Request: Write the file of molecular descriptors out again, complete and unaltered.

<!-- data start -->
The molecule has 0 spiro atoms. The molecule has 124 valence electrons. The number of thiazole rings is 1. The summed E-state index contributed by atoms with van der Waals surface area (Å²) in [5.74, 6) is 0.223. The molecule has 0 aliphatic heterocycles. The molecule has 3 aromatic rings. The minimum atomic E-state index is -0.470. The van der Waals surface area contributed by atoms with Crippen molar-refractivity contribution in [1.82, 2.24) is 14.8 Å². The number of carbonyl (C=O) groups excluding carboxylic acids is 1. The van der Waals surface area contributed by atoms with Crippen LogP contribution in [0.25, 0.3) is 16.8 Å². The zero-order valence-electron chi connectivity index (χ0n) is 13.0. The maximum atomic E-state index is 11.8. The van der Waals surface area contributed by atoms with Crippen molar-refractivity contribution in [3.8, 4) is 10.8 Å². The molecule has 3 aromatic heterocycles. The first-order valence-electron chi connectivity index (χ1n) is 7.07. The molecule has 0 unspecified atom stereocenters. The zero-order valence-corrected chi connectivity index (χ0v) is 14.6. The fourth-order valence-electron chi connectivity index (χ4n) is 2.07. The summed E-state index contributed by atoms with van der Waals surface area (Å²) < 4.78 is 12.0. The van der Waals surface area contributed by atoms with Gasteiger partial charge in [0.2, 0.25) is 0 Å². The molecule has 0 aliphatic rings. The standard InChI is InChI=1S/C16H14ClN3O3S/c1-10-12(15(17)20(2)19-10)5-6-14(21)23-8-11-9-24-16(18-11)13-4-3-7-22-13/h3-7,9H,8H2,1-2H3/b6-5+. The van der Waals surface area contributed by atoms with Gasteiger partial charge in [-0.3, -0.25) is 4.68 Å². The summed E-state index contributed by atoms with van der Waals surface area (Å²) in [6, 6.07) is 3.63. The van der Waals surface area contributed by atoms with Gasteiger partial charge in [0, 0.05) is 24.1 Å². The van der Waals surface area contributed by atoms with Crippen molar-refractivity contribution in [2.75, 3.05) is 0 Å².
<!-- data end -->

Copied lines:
The molecule has 0 spiro atoms. The molecule has 124 valence electrons. The number of thiazole rings is 1. The summed E-state index contributed by atoms with van der Waals surface area (Å²) in [5.74, 6) is 0.223. The molecule has 0 aliphatic heterocycles. The molecule has 3 aromatic rings. The minimum atomic E-state index is -0.470. The van der Waals surface area contributed by atoms with Crippen molar-refractivity contribution in [1.82, 2.24) is 14.8 Å². The number of carbonyl (C=O) groups excluding carboxylic acids is 1. The van der Waals surface area contributed by atoms with Crippen LogP contribution in [0.25, 0.3) is 16.8 Å². The zero-order valence-electron chi connectivity index (χ0n) is 13.0. The maximum atomic E-state index is 11.8. The van der Waals surface area contributed by atoms with Crippen molar-refractivity contribution in [3.8, 4) is 10.8 Å². The molecule has 3 aromatic heterocycles. The first-order valence-electron chi connectivity index (χ1n) is 7.07. The molecule has 0 unspecified atom stereocenters. The zero-order valence-corrected chi connectivity index (χ0v) is 14.6. The fourth-order valence-electron chi connectivity index (χ4n) is 2.07. The summed E-state index contributed by atoms with van der Waals surface area (Å²) < 4.78 is 12.0. The van der Waals surface area contributed by atoms with Gasteiger partial charge in [0.2, 0.25) is 0 Å². The molecule has 0 aliphatic rings. The standard InChI is InChI=1S/C16H14ClN3O3S/c1-10-12(15(17)20(2)19-10)5-6-14(21)23-8-11-9-24-16(18-11)13-4-3-7-22-13/h3-7,9H,8H2,1-2H3/b6-5+. The van der Waals surface area contributed by atoms with Gasteiger partial charge in [-0.3, -0.25) is 4.68 Å². The summed E-state index contributed by atoms with van der Waals surface area (Å²) in [6, 6.07) is 3.63. The van der Waals surface area contributed by atoms with Gasteiger partial charge in [0, 0.05) is 24.1 Å². The van der Waals surface area contributed by atoms with Crippen molar-refractivity contribution in [2.75, 3.05) is 0 Å².